Ladybugs eat plant-sucking insects called aphids. Releasing ladybugs in your garden will control the aphids and other pests from ruining your precious plants.
During May, ladybugs should be released immediately.
You can’t use too many ladybugs, but remember that they do take time. It’s important to release them early enough in the pest cycle so that they have time to be effective.
Ladybugs like having large pest populations to eat, which helps stimulate them to mate and lay eggs. Both adults and larvae feed on insect pests. One larvae will eat about 400 medium-size aphids during the development to the adult stage. An adult ladybug can eat over 5,000 aphids during its year lifetime.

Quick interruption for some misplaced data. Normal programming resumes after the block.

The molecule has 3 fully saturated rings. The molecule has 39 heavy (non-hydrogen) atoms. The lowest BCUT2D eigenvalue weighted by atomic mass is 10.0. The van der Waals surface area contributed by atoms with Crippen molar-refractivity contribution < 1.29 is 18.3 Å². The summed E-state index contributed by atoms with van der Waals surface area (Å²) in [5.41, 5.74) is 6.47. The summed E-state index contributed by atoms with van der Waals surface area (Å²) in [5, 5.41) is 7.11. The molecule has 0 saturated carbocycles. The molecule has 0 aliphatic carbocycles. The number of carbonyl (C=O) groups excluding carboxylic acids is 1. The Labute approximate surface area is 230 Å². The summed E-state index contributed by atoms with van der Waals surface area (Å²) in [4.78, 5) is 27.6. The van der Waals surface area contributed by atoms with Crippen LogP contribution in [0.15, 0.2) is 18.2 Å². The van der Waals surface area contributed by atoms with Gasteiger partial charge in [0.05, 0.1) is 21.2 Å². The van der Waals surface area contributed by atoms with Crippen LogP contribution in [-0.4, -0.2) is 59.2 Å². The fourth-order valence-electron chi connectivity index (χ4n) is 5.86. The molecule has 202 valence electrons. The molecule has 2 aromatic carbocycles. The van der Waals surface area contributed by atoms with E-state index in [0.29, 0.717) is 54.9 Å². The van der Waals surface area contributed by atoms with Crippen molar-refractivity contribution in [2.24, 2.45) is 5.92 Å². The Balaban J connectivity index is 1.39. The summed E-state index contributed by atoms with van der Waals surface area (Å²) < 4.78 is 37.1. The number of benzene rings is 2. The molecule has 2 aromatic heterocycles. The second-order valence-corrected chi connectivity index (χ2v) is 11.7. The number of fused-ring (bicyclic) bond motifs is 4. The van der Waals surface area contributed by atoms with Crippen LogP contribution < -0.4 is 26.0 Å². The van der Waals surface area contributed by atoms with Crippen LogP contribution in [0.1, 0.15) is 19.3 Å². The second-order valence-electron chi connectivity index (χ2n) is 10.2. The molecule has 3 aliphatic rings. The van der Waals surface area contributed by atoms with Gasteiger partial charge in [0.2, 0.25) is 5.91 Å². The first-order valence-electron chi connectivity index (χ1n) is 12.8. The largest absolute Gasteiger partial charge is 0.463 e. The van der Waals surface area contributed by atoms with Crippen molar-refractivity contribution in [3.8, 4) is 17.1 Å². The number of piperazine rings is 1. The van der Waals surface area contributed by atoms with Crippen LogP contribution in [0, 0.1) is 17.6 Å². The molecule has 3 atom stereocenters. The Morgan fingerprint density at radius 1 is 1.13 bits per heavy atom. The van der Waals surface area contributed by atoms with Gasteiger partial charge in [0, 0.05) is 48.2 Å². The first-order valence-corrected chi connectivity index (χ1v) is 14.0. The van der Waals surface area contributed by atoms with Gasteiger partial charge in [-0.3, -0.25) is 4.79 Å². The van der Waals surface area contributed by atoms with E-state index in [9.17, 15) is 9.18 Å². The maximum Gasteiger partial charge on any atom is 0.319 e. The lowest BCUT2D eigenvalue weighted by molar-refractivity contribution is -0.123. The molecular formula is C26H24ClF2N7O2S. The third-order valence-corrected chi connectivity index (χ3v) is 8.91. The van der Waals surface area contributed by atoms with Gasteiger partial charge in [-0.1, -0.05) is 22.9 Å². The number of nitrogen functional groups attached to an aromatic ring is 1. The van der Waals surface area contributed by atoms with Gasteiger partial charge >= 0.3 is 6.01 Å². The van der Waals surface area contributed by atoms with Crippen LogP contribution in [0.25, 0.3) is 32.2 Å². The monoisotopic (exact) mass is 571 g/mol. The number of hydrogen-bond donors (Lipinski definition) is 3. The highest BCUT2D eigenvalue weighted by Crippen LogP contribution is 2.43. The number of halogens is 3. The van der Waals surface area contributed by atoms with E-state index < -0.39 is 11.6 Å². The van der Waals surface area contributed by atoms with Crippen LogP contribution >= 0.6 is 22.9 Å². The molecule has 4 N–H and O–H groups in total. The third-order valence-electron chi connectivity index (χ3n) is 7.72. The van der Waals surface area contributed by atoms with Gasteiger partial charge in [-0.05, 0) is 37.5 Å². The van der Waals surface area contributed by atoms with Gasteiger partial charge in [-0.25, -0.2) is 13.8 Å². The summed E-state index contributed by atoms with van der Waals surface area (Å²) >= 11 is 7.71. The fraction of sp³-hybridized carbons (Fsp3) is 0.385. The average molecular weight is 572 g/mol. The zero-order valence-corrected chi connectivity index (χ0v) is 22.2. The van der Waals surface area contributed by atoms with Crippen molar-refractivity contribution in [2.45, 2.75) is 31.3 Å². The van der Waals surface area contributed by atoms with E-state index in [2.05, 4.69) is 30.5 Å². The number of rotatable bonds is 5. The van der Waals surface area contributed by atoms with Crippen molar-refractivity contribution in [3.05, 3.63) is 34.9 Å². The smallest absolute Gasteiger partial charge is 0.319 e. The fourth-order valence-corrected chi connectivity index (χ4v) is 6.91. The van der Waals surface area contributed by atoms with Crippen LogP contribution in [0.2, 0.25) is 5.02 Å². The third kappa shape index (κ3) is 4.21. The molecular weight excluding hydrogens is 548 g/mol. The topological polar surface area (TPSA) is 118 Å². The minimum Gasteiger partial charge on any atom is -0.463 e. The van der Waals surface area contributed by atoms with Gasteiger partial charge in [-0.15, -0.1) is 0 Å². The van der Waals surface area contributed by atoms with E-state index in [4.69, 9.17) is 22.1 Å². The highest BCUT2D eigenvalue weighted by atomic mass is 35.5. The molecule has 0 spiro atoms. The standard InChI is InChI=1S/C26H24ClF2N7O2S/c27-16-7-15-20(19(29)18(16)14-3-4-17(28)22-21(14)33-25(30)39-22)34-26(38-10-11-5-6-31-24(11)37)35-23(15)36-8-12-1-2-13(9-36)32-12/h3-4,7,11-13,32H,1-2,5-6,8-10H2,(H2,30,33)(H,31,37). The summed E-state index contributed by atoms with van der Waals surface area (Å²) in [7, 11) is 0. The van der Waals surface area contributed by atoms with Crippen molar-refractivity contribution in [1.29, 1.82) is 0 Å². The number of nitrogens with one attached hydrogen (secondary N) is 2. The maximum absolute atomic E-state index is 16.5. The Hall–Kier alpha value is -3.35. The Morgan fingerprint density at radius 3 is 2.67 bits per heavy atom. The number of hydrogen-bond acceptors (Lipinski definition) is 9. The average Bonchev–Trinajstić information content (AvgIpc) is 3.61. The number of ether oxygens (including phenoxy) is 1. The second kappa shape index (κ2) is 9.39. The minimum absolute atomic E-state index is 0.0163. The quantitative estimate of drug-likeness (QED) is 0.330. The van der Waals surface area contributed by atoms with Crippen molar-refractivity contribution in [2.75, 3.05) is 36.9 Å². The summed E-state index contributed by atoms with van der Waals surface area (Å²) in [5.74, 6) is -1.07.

You’ll want to avoid spraying with pesticides, both before and after they are released for about a month. Soapy sprays are an exception since ladybugs hard shells seem to protect them.
Early evening is the best time to release them; it gives them the night to settle in, find food and water supplies and decide they will stay in your garden. Providing a few moist places for them to drink or even sprinkling some water around first before their release is a good idea. Later, they will get their moisture needs from aphids and other pests.
In order for them to lay eggs, they need nectar and pollen sources from your plants.
When they are not being used, store them in the refrigerator (between 35-45 degrees F.)